Another Medication Change

About this time a year ago I wrote about how I was changing to a different biologic as my first medication was no longer working as well. I had had a good run with my first biologic for a couple years, but the effectiveness had dwindled so it was time to try something else.
Unfortunately, the second biologic never did as well as the first. My inflammation was consistently higher and I was feeling worse most of the year. I went through periods of relying on prednisone to get by, which was not ideal nor practical for long-term disease management.
I’m sure it didn’t help that I had a busy and sometimes stressful year! It was good—a big trip to Alaska and moving into our own home, plus work and regular life—but still stressful! No matter the type (good or bad), stress can take a serious toll on rheumatoid arthritis.
For many months, I knew that I wasn’t doing as well. I spoke with my doctor at several appointments, but kept waiting. First, I was hoping that the medication’s effectiveness might improve, especially after reducing my stress. I also wanted to make sure I gave the medication a good try and not discount it too soon. And it’s not easy to make a switch, between processing with insurance and the down time between off boarding and on boarding a drug. Plus, there is the worry—will it help? Will it be better or worse?


Finally, as I felt winter approaching, I felt that it was time. I would have some down time for making the switch and taking some extra rest. My doctor suggested a medication, which we researched heavily, then he submitted the prescription and we worked on the processing, approval, and delivery.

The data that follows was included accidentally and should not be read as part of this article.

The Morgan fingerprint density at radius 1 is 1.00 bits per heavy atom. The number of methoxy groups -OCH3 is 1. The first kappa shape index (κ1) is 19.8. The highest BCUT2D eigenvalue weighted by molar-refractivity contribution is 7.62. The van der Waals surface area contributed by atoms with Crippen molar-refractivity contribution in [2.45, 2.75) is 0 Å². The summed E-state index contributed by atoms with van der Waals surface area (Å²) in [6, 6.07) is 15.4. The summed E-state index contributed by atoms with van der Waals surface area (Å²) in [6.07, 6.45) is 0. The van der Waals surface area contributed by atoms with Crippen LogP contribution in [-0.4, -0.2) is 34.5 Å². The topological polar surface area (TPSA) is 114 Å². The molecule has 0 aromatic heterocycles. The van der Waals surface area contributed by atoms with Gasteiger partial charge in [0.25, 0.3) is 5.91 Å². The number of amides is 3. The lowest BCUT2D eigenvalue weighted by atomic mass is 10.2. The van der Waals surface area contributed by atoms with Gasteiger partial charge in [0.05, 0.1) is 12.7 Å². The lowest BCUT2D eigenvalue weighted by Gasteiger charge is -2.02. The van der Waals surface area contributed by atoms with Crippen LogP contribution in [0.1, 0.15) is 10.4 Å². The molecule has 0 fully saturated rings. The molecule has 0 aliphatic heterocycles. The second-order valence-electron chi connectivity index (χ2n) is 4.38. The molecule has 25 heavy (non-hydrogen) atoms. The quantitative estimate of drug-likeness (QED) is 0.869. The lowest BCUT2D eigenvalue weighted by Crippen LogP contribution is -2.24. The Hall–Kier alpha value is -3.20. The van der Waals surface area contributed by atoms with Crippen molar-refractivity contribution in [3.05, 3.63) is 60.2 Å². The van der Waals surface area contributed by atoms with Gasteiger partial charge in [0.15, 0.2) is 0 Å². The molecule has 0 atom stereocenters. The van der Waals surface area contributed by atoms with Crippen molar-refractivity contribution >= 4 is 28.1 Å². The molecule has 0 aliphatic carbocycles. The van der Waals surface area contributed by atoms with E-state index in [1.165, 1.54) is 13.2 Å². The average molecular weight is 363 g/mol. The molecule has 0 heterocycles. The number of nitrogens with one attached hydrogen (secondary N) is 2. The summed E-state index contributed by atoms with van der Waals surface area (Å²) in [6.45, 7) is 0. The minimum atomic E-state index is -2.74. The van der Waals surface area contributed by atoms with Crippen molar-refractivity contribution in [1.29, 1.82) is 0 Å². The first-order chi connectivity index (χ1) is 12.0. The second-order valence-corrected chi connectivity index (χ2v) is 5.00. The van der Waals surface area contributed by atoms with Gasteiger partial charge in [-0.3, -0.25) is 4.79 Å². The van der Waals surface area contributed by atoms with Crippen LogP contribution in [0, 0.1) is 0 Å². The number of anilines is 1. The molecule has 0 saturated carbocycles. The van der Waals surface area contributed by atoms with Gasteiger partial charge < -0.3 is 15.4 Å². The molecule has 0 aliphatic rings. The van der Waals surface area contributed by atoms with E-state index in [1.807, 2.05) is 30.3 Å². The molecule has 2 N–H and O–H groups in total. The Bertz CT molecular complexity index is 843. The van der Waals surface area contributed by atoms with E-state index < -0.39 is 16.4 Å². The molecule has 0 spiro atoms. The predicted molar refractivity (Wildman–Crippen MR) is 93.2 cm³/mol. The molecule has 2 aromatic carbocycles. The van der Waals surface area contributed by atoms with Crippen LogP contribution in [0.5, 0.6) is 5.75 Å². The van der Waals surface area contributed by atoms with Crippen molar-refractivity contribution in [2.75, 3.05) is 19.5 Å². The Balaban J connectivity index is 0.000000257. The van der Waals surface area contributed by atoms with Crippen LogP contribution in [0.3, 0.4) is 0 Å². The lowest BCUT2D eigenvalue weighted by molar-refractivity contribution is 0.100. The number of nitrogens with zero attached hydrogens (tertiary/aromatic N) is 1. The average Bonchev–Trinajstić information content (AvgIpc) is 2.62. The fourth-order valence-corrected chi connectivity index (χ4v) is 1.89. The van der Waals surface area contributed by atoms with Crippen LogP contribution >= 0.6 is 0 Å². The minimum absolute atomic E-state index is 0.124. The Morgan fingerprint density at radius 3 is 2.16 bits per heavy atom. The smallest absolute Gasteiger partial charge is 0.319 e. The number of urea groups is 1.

I’m now in that limbo phase of having been off the old medication a few weeks and on the new medication a few weeks. It’s not working yet because it’s too soon, yet I’m pretty achy and uncomfortable without my old treatment. I’m trying to take it easy with extra rest, heating blankets and pads, and extra prednisone. Sometimes I feel like I should turnaround and go back! But I need to persevere through this transition in the hope that the new treatment will do a bit better and keep me healthier.
During my discussions with the doctor, he said: “you know, people do change drugs.” I think he wanted to reassure me because I seemed hesitant. People do change treatments, many more frequently than me. They have good reasons and it often helps. But my case is unique in that I’m not used to having medication options. For so much of my life with RA, treatments were few and not very effective. So much choice makes it difficult for me to choose! And I have a fear of being hasty, of not giving a treatment a good enough try to see if it will work. It may be silly, but it weighs on me.
Additionally, what the medications can do for me is fairly limited because I have nearly 40 years of severe joint damage and disabilities. Unfortunately, the medication cannot reverse the damage only slow the disease. And the effect I feel will not be huge, but will hopefully help me manage for the long term.
So, my expectations of treatment are pretty different and limited, while my fear of switching to a less effective treatment is pretty pronounced. It’s tough that the process really is trial and error. It’s a wait and see game. But I’m here playing and will continue to roll the dice!

 

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